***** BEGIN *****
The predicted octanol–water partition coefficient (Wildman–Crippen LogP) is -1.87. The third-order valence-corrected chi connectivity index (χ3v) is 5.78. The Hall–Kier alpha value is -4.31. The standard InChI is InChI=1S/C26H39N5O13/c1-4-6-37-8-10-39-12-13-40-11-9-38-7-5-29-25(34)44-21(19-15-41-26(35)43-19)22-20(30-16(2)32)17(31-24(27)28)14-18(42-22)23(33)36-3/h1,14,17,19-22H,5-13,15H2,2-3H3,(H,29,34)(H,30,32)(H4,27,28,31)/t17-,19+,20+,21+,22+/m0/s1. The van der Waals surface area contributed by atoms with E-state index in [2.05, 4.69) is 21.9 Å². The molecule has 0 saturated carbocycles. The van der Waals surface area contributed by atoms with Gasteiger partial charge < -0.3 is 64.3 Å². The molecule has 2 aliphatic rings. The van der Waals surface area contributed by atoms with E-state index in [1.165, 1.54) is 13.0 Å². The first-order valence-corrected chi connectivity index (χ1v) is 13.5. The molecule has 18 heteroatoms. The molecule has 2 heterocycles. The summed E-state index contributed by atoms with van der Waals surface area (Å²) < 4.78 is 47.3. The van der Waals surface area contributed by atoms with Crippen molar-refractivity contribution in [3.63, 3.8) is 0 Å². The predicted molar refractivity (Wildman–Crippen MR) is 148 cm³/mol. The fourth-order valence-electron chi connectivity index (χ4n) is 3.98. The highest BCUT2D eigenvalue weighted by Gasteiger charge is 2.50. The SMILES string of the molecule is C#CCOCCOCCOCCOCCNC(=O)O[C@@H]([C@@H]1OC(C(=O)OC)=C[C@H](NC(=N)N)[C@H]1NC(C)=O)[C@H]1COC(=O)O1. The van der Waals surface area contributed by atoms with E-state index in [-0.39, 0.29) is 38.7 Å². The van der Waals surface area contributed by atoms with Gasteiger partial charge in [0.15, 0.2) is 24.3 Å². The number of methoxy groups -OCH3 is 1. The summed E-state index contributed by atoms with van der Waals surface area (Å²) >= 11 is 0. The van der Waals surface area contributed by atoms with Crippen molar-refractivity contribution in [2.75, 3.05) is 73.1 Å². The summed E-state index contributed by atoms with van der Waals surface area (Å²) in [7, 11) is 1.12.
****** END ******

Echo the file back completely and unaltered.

The predicted octanol–water partition coefficient (Wildman–Crippen LogP) is -1.87. The third-order valence-corrected chi connectivity index (χ3v) is 5.78. The Hall–Kier alpha value is -4.31. The standard InChI is InChI=1S/C26H39N5O13/c1-4-6-37-8-10-39-12-13-40-11-9-38-7-5-29-25(34)44-21(19-15-41-26(35)43-19)22-20(30-16(2)32)17(31-24(27)28)14-18(42-22)23(33)36-3/h1,14,17,19-22H,5-13,15H2,2-3H3,(H,29,34)(H,30,32)(H4,27,28,31)/t17-,19+,20+,21+,22+/m0/s1. The van der Waals surface area contributed by atoms with E-state index in [2.05, 4.69) is 21.9 Å². The molecule has 0 saturated carbocycles. The van der Waals surface area contributed by atoms with Gasteiger partial charge < -0.3 is 64.3 Å². The molecule has 2 aliphatic rings. The van der Waals surface area contributed by atoms with E-state index in [1.165, 1.54) is 13.0 Å². The first-order valence-corrected chi connectivity index (χ1v) is 13.5. The molecule has 18 heteroatoms. The molecule has 2 heterocycles. The summed E-state index contributed by atoms with van der Waals surface area (Å²) < 4.78 is 47.3. The van der Waals surface area contributed by atoms with Crippen molar-refractivity contribution in [3.63, 3.8) is 0 Å². The predicted molar refractivity (Wildman–Crippen MR) is 148 cm³/mol. The fourth-order valence-electron chi connectivity index (χ4n) is 3.98. The highest BCUT2D eigenvalue weighted by Gasteiger charge is 2.50. The SMILES string of the molecule is C#CCOCCOCCOCCOCCNC(=O)O[C@@H]([C@@H]1OC(C(=O)OC)=C[C@H](NC(=N)N)[C@H]1NC(C)=O)[C@H]1COC(=O)O1. The van der Waals surface area contributed by atoms with E-state index in [-0.39, 0.29) is 38.7 Å². The van der Waals surface area contributed by atoms with Gasteiger partial charge in [0.15, 0.2) is 24.3 Å². The number of methoxy groups -OCH3 is 1. The summed E-state index contributed by atoms with van der Waals surface area (Å²) >= 11 is 0. The van der Waals surface area contributed by atoms with Crippen molar-refractivity contribution in [2.75, 3.05) is 73.1 Å². The summed E-state index contributed by atoms with van der Waals surface area (Å²) in [7, 11) is 1.12.